There are many lists where the Philippines finds itself at the bottom or near-bottom. For example, in the list of 79 countries that participated in the Programme for International Student Assessment (PISA), the Philippines scored the lowest in reading comprehension and the second lowest in mathematics and science. On the labor front, the Philippines finds itself near the bottom of the list of countries relative to the percentage of workers covered by collective bargaining agreements (CBA). The country ranks 80 th among 85 countries (1.6% for the Philippines as against 98.5% of workers covered by CBAs for the top country on the list). Furthermore, the Philippines ranks 67 th out of 89 countries in terms of union density, i.e. the percentage share of employees who are members of labor unions (ILOSTAT). But there is a list where the Philippines is among the topnotchers — the International Trade Union Confederation (ITUC) 2020 Global Rights Index Report, which ... » Learn More about [OPINION] The crucial role of Catholic educational institutions in labor rights
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SHANGHAI: China’s market regulator said it would bar Tencent Holdings Ltd from exclusive music copyright agreements and fined the company for unfair market practices in the online music market after its acquisition of China Music Corp. The Chinese government has been stepping up antitrust actions in recent months against the country’s large tech companies, including a record US$2.75bil (RM11.62bil) fine on e-commerce giant Alibaba for engaging in anti-competitive behaviour. Tencent and Tencent Music Entertainment Group, the unit created from the acquisition, said they would abide by the decision and comply with all regulatory requirements. The State Administration Of Market Regulation (SAMR) has said it had investigated Tencent’s activities in the online music broadcasting platform market in China, in which music copyright is the core asset, in a notice posted on its official website. Reuters reported in mid-July that the antitrust regulator would order Tencent’s music ... » Learn More about Beijing regulator bars Tencent from rights in music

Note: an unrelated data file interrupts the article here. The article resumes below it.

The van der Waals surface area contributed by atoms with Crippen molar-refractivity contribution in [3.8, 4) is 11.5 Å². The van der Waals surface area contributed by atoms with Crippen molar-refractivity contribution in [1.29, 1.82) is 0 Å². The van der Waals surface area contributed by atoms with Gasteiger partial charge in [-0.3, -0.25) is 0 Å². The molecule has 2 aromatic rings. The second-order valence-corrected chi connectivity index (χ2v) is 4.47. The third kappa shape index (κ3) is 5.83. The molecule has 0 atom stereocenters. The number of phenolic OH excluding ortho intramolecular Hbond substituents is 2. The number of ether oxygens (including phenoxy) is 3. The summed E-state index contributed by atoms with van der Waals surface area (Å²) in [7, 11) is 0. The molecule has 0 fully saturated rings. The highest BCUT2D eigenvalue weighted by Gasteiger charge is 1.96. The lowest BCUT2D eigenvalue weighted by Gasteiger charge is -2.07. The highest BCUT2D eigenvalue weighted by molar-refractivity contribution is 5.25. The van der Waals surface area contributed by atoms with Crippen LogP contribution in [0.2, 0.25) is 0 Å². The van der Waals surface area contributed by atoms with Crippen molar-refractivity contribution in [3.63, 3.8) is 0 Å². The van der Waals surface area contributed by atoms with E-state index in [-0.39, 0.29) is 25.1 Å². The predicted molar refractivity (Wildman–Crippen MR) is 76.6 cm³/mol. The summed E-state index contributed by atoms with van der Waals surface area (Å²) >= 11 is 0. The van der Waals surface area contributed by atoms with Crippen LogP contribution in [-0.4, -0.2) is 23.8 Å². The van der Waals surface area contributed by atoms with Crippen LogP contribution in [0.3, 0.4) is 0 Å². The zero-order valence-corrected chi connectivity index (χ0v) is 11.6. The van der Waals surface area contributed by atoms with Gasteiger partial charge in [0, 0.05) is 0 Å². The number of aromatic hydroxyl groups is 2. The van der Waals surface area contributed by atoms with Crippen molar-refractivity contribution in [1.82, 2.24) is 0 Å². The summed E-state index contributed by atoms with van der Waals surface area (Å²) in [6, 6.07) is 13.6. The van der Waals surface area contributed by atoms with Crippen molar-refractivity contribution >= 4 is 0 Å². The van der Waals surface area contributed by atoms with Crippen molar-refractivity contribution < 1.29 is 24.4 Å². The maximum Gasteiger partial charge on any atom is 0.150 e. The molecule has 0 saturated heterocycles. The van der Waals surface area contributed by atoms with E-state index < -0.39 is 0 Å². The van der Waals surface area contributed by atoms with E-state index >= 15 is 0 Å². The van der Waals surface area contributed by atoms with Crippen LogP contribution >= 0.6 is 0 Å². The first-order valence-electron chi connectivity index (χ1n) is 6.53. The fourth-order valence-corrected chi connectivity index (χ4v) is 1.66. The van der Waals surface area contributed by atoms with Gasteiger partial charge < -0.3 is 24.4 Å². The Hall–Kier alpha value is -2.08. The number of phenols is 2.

KUALA LUMPUR: When Nurul Huda Abd Halim discovered in 2015 that she had hepatitis C virus shortly after donating blood, she was worried about getting another cancer. The 26-year-old kitchen helper in Kuala Lumpur had recovered from lymphoma then. She was well aware that hepatitis C virus, which is transmitted through blood, could cause liver cirrhosis, scarring and cancer if untreated. A silent killer, it could take 20 to 30 years before symptoms appear. The first highly effective direct-acting antiviral (DAA) drug Sofosbuvir (used in combination with another DAA) had been approved in the United States since 2013, but Ms Nurul Huda could not get the cure because Sofosbuvir was too costly for the government to bring in. The US$84,000 (RM356,000) 12-week treatment was the price of a medium-cost apartment in Kuala Lumpur. “There were older medicines but they were not as effective and I didn’t take them because the side effects were severe and I was afraid it might affect my ... » Learn More about From US$84,000 to US$100: Malaysia a step closer to eliminating hepatitis C with new, affordable drug